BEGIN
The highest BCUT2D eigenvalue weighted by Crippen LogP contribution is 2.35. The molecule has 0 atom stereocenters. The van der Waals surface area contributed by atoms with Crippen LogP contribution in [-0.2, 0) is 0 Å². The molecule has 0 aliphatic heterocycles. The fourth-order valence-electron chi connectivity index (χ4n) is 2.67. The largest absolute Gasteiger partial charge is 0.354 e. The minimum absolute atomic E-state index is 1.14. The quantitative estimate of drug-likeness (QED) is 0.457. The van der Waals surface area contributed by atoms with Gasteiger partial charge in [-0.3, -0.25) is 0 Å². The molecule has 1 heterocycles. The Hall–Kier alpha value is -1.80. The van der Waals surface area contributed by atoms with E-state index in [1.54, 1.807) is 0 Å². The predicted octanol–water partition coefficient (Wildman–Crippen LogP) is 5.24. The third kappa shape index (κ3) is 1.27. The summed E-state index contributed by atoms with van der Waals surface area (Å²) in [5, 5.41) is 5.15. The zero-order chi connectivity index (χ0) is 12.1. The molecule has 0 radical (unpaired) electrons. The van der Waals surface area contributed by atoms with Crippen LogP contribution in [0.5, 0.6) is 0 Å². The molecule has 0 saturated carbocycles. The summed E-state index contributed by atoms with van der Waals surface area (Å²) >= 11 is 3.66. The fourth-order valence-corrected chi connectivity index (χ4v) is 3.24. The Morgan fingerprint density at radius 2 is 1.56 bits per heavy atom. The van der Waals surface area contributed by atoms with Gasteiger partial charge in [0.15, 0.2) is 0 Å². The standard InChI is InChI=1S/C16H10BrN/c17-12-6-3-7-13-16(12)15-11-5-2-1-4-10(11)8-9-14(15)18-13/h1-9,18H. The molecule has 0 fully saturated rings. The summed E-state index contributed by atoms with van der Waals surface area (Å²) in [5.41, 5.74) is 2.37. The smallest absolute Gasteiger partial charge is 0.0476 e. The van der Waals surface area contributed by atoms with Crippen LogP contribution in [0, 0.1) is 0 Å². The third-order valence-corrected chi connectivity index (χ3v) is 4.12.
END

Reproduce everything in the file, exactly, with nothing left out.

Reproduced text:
The highest BCUT2D eigenvalue weighted by Crippen LogP contribution is 2.35. The molecule has 0 atom stereocenters. The van der Waals surface area contributed by atoms with Crippen LogP contribution in [-0.2, 0) is 0 Å². The molecule has 0 aliphatic heterocycles. The fourth-order valence-electron chi connectivity index (χ4n) is 2.67. The largest absolute Gasteiger partial charge is 0.354 e. The minimum absolute atomic E-state index is 1.14. The quantitative estimate of drug-likeness (QED) is 0.457. The van der Waals surface area contributed by atoms with Gasteiger partial charge in [-0.3, -0.25) is 0 Å². The molecule has 1 heterocycles. The Hall–Kier alpha value is -1.80. The van der Waals surface area contributed by atoms with E-state index in [1.54, 1.807) is 0 Å². The predicted octanol–water partition coefficient (Wildman–Crippen LogP) is 5.24. The third kappa shape index (κ3) is 1.27. The summed E-state index contributed by atoms with van der Waals surface area (Å²) in [5, 5.41) is 5.15. The zero-order chi connectivity index (χ0) is 12.1. The molecule has 0 radical (unpaired) electrons. The van der Waals surface area contributed by atoms with Crippen LogP contribution in [0.5, 0.6) is 0 Å². The molecule has 0 saturated carbocycles. The summed E-state index contributed by atoms with van der Waals surface area (Å²) >= 11 is 3.66. The fourth-order valence-corrected chi connectivity index (χ4v) is 3.24. The Morgan fingerprint density at radius 2 is 1.56 bits per heavy atom. The van der Waals surface area contributed by atoms with Gasteiger partial charge in [0.15, 0.2) is 0 Å². The standard InChI is InChI=1S/C16H10BrN/c17-12-6-3-7-13-16(12)15-11-5-2-1-4-10(11)8-9-14(15)18-13/h1-9,18H. The molecule has 0 fully saturated rings. The summed E-state index contributed by atoms with van der Waals surface area (Å²) in [5.41, 5.74) is 2.37. The smallest absolute Gasteiger partial charge is 0.0476 e. The van der Waals surface area contributed by atoms with Crippen LogP contribution in [0, 0.1) is 0 Å². The third-order valence-corrected chi connectivity index (χ3v) is 4.12.